We take a look at what critics thought of the Royal Academy’s exhibition devoted to the American artist.

Husband and Wife, 1945 by Milton Avery. © 2022 Milton Avery Trust/ Artists Rights Society (ARS), New York and DACS, London

The Observer: ***** “The Royal Academy’s show (with around 70 works, the most comprehensive ever held in Europe) is rich in every period and resonantly uplifting.”

The Arts Desk: *** “While his paintings always refer to things seen, the next generation used colour to evoke thoughts and feelings rather than to describe the visible world. The influence went both ways, though, and this makes me see Milton Avery less as a pioneer than an independent spirit who dipped his toe in the mainstream yet remained determinedly to one side of it.”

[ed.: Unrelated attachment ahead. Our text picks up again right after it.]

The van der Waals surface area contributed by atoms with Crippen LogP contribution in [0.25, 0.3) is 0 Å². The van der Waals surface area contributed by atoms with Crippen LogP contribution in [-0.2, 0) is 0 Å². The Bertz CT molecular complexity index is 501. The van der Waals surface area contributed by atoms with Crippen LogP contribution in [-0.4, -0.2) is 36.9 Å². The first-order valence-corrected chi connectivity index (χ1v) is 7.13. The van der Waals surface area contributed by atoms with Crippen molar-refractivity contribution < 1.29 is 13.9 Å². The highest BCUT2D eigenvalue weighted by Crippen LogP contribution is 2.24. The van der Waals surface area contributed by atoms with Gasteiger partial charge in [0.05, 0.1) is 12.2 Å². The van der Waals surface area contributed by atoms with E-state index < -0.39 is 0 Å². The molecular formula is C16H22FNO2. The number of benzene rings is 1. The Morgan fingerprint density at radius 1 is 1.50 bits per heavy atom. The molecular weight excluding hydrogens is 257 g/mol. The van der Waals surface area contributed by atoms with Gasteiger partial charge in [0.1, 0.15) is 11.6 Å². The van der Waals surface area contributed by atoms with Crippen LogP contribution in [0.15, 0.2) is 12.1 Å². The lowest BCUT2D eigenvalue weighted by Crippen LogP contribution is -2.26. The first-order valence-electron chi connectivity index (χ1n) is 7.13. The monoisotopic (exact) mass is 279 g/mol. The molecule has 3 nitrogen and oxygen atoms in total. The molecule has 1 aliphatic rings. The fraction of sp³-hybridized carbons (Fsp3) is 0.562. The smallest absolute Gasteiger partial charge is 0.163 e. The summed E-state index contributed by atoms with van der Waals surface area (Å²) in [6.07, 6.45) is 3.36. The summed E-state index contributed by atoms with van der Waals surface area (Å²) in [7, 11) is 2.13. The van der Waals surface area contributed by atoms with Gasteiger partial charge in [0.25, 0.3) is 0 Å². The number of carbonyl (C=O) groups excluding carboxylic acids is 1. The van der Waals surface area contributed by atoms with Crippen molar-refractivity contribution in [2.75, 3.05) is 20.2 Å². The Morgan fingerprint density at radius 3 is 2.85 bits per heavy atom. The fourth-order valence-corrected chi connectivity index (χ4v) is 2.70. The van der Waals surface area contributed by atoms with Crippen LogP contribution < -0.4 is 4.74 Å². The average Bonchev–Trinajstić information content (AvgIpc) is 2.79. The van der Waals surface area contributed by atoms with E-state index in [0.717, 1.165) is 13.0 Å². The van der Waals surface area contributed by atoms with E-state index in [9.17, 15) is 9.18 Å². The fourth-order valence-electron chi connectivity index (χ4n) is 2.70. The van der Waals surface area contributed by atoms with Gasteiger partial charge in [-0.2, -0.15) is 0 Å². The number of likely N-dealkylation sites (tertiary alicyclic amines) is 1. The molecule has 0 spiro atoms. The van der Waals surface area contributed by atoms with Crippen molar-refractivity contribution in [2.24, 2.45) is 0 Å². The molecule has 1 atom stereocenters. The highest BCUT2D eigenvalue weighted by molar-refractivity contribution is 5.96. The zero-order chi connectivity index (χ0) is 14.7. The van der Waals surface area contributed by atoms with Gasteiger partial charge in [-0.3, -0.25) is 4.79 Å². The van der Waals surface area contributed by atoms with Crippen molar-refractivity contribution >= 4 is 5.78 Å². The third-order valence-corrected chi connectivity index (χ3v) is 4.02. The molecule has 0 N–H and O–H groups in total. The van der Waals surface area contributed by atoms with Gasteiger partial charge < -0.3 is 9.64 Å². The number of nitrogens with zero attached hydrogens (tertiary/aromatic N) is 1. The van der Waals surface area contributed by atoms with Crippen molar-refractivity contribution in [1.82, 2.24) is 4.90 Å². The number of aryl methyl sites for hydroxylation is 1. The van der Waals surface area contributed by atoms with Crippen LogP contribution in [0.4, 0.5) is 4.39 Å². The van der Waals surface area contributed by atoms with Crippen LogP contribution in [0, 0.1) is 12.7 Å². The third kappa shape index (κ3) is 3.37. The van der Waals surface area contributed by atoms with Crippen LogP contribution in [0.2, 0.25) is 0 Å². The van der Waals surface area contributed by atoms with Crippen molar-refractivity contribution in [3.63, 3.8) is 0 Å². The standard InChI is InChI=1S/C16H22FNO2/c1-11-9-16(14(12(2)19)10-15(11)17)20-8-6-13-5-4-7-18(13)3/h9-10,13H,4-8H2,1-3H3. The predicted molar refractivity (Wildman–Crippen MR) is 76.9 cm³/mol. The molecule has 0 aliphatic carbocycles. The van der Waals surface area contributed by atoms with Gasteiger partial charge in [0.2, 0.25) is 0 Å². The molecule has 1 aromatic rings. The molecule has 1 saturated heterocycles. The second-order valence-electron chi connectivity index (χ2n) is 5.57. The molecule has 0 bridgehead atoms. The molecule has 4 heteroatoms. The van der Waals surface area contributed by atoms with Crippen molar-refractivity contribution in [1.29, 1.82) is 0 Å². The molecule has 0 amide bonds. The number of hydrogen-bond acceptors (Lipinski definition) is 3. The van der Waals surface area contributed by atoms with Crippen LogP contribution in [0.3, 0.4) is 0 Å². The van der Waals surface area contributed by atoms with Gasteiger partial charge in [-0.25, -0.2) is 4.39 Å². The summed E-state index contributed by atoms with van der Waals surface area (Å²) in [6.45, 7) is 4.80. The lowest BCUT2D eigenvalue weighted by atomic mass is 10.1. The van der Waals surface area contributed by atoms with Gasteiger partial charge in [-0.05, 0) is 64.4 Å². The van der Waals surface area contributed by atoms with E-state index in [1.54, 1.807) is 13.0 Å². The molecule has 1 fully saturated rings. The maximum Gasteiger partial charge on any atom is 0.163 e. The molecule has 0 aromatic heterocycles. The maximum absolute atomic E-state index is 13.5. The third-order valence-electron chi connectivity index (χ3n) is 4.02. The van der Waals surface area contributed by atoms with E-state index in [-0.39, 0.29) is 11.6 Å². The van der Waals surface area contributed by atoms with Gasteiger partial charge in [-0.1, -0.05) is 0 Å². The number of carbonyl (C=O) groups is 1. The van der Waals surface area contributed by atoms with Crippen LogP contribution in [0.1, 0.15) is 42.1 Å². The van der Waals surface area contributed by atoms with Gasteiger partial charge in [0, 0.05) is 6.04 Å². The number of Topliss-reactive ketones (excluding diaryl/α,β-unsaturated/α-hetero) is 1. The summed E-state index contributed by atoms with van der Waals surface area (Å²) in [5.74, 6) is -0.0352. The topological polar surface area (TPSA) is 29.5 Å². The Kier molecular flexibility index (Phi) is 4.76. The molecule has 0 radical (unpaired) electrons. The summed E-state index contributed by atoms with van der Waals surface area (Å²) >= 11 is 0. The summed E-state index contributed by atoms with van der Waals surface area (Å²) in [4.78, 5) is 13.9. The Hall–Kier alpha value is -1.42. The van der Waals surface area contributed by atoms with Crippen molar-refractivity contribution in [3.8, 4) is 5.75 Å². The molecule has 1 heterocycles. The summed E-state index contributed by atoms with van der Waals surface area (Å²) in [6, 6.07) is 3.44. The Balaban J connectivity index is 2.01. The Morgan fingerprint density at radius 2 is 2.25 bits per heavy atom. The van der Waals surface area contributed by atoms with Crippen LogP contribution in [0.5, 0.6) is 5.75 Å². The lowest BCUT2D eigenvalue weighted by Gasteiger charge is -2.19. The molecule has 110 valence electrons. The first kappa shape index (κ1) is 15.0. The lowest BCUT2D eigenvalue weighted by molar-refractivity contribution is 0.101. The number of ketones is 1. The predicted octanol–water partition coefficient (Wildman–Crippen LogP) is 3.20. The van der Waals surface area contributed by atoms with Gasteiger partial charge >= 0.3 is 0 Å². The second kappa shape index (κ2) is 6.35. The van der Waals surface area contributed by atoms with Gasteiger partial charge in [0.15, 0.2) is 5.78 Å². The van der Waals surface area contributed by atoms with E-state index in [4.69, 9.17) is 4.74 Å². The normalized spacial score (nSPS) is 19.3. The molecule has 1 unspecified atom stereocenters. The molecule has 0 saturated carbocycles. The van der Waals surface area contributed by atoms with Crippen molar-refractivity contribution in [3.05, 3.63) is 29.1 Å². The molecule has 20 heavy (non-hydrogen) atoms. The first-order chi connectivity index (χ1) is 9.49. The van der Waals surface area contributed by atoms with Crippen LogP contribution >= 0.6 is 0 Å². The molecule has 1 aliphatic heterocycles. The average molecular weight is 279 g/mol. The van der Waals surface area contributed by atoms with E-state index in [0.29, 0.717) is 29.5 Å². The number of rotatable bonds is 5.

The Upcoming: **** “It is interesting to see the experimentation throughout his career, the magpie-like picking up of different influences. Mostly we think of artists as being driven by a singular vision from the start, but others develop and it is interesting to see that across the 70 paintings on display here.”

The Independent: **** “The Royal Academy’s substantial exhibition puts this post-war painter into the spotlight – it’s an enlivening experience”

The Telegraph: **** “The Royal Academy’s new show reveals a first-rate artist whose flexible brilliance was also arguably his handicap”

The Times: **** “If Avery paved the way for Jackson Pollock, Mark Rothko and Barnett Newman, then it was a yellow-pink-and-cobalt brick road. He was America’s first great modern colourist with a bracing, racing-silk palette. Never heard of him? You won’t be the only one. This is the first Avery exhibition in Europe.”

Milton Avery: American Colourist is on display at the Royal Academy of Arts until the 16th October.


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